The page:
• Just because it says non-GMO doesn’t mean it’s free of glyphosate. Glyphosate is used on wheat crops, oats, and legumes. These crops are not GMO, but farmers and companies use glyphosate to quickly dry the crops days before processing it. They spray it as a pre-harvest drying agent!

  • Drinking wine is a common exposure to glyphosate, particularly wine from California.

  • Drinking water contaminated with glyphosate.

  • Glyphosate is virtually everywhere in the food chain. It has shown even up in farm animals because they’re often fed GMO corn and then we eat their meat (ie: cattle, hogs, turkey, chickens).

What About Glyphosate in “Healthy” & “Natural” Foods?

Wheat, Oats, and Legumes are not GMO crops, yet glyphosate is still testing alarmingly high in both organic and conventional food products containing these ingredients. Why is this? It’s because companies use glyphosate as a crop desiccant. This means its used to quickly dry the crops days before processing them. They literally spray glyphosate as a pre-harvest drying agent! Insane and gross!

Example #1: General Mills removes ‘100% Natural’ label from Nature Valley granola bars after glyphosate lawsuit.

Example #2: Bob’s Red Mill faces class action lawsuit over glyphosate weedkiller contamination.

Example #3: California consumer sues Quaker Oats over glyphosate contamination. Seventeen of their products tested positive for glyphosate.

Example #4: Panera Bread faces lawsuit after glyphosate contamination in certain bread products and sandwiches is revealed.

Example #5: Monsanto’s glyphosate found in Ben & Jerry’s ice cream.

Example #6: Glyphosate found in all 5 major orange juice brands.

The acceptable daily intake for glyphosate in Europe is 0.3 mg/kg/day. Guess what it is in the United States? 1.75 mg/kg/day. FDA has increased this minimum exposure ~20-fold over the years.

What Can We Do to Limit Exposure to Glyphosate?

  • Eating an organic diet will decrease immediate exposure. You must remove the food source if exposure is long term. Glyphosate is not easily washed off fruits/vegetables. It’s absorbed into every single cell of a plant.

  • Avoid eating GMO foods, which are directly contaminated with glyphosate.

  • Avoid animal products such as milk or meat in which GMO foods were used to feed the animals.

  • Whenever possible, buy organic fruit and vegetables. At the very least, purchase organic for any food listed on the Environmental Working Group’s “Dirty Dozen” list.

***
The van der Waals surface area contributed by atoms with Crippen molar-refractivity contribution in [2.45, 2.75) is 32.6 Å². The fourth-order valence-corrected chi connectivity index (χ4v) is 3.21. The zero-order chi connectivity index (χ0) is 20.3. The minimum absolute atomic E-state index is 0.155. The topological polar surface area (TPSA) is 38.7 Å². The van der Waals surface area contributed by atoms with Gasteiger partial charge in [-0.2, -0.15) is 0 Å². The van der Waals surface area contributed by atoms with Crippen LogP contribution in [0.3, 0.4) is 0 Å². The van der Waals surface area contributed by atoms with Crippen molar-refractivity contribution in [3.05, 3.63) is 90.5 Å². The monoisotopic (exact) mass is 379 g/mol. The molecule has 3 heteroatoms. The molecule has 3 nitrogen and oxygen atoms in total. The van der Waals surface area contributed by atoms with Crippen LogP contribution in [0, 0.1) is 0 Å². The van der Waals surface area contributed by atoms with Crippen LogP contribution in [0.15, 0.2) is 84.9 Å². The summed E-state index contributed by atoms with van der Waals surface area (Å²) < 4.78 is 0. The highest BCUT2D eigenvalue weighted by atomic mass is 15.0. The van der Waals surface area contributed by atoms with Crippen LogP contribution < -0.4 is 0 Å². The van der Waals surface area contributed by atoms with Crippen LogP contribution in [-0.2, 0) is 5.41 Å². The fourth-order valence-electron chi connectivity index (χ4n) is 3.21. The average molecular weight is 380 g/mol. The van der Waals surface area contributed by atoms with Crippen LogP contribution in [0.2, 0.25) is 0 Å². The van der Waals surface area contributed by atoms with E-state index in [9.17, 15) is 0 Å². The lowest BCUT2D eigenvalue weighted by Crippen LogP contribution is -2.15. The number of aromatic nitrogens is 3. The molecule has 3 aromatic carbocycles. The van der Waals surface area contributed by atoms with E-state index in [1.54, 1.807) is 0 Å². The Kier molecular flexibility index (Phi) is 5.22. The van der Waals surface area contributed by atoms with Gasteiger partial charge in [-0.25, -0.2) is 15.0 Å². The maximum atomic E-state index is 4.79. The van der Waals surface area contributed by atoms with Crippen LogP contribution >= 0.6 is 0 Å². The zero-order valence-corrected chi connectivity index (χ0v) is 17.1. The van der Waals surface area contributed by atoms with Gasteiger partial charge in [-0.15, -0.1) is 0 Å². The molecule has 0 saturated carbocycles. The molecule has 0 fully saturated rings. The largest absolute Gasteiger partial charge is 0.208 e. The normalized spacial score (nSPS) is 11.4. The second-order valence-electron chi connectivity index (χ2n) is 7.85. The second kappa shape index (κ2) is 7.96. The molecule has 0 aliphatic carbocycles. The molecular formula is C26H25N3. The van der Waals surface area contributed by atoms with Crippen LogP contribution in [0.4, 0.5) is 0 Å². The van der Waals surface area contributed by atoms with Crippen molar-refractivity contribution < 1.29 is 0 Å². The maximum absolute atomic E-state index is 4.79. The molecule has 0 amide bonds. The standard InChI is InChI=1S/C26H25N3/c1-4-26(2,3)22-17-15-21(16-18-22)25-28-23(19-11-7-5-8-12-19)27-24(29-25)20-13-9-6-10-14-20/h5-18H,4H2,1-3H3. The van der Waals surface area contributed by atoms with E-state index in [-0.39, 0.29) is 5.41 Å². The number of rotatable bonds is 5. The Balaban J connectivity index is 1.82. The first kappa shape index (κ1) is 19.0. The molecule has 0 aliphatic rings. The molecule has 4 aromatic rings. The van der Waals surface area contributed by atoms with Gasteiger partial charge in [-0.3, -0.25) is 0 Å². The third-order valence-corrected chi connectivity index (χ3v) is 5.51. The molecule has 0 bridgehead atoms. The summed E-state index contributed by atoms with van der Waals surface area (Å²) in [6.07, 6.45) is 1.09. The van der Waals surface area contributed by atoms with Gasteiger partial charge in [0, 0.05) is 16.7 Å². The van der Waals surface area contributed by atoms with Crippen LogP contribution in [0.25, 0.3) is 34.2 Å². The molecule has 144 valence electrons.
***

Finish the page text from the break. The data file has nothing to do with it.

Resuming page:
• Boycott spraying Roundup and other similar products on anything around your house (ie: yard & garden).

  • Petition to ban Roundup weed killer in parks and on playgrounds.

  • Certain water filters and filtration systems can remove or reduce pesticides and herbicides, including glyphosate from your drinking water. The more effective water filters are the “under the counter” models that use reverse osmosis.

How to Support Normal Detoxification Processes?

Glyphosate doesn’t leave your body very easy, so ensuring your detoxifying organs are in tip-top shape is crucial.

  • Eat organic, GMO-free foods.

  • Sweat. Use of any type of sauna for sweating out toxin. At least 20 minutes heavy sweating; 1-5 times a week.

  • Drink a lot of clean, filtered water.

  • Increase your intake of fiber.

  • Take a liver-supporting supplement that promotes normal detoxification. I love Healthy Goods Estro-Adapt, which contains so many of the important nutrients necessary for detoxification processes.

  • Consume probiotic foods and probiotic supplements to repopulate the microbiota which glyphosate destroys.

  • Consume sulfur-rich cruciferous vegetables like Brussels sprouts, broccoli and cauliflower.

Because glyphosate is so pervasive it is important to incorporate foods into your diet that help your body detoxify. This may entail making lifestyle choices you can and are willing to do on a daily basis for the long term.

One thing I help people with is understanding where they may be exposed to toxins in their environment. Let's set up a free discovery call to answer all your questions.

Kelly Harrington, MS, RDN

Registered Dietitian Nutritionist